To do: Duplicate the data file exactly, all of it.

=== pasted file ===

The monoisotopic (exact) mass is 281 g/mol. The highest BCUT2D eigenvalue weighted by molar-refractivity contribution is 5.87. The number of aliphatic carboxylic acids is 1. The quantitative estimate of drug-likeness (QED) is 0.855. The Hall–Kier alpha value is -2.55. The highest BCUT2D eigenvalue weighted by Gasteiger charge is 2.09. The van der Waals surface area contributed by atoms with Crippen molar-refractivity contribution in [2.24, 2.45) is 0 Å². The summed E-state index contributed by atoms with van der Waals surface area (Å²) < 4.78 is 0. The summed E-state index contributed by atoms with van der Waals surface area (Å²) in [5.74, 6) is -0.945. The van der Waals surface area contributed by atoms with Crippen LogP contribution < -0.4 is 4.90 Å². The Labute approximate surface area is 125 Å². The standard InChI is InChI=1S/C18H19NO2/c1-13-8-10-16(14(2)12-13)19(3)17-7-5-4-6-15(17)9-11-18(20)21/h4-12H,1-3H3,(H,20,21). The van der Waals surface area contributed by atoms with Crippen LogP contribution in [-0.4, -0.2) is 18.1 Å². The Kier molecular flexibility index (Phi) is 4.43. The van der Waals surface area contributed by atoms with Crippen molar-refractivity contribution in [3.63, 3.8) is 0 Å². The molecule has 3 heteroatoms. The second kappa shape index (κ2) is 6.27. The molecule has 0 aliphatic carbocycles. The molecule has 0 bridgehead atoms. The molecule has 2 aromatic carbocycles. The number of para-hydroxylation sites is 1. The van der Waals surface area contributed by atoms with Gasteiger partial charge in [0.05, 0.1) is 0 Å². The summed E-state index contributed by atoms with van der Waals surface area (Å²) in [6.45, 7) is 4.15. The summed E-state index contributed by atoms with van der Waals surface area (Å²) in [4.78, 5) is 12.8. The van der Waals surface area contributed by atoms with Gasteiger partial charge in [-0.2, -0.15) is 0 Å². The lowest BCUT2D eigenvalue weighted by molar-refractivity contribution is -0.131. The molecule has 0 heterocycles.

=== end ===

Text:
The monoisotopic (exact) mass is 281 g/mol. The highest BCUT2D eigenvalue weighted by molar-refractivity contribution is 5.87. The number of aliphatic carboxylic acids is 1. The quantitative estimate of drug-likeness (QED) is 0.855. The Hall–Kier alpha value is -2.55. The highest BCUT2D eigenvalue weighted by Gasteiger charge is 2.09. The van der Waals surface area contributed by atoms with Crippen molar-refractivity contribution in [2.24, 2.45) is 0 Å². The summed E-state index contributed by atoms with van der Waals surface area (Å²) < 4.78 is 0. The summed E-state index contributed by atoms with van der Waals surface area (Å²) in [5.74, 6) is -0.945. The van der Waals surface area contributed by atoms with Crippen LogP contribution < -0.4 is 4.90 Å². The Labute approximate surface area is 125 Å². The standard InChI is InChI=1S/C18H19NO2/c1-13-8-10-16(14(2)12-13)19(3)17-7-5-4-6-15(17)9-11-18(20)21/h4-12H,1-3H3,(H,20,21). The van der Waals surface area contributed by atoms with Crippen LogP contribution in [-0.4, -0.2) is 18.1 Å². The Kier molecular flexibility index (Phi) is 4.43. The van der Waals surface area contributed by atoms with Crippen molar-refractivity contribution in [3.63, 3.8) is 0 Å². The molecule has 3 heteroatoms. The second kappa shape index (κ2) is 6.27. The molecule has 0 aliphatic carbocycles. The molecule has 0 bridgehead atoms. The molecule has 2 aromatic carbocycles. The number of para-hydroxylation sites is 1. The van der Waals surface area contributed by atoms with Gasteiger partial charge in [0.05, 0.1) is 0 Å². The summed E-state index contributed by atoms with van der Waals surface area (Å²) in [6.45, 7) is 4.15. The summed E-state index contributed by atoms with van der Waals surface area (Å²) in [4.78, 5) is 12.8. The van der Waals surface area contributed by atoms with Gasteiger partial charge in [-0.2, -0.15) is 0 Å². The lowest BCUT2D eigenvalue weighted by molar-refractivity contribution is -0.131. The molecule has 0 heterocycles.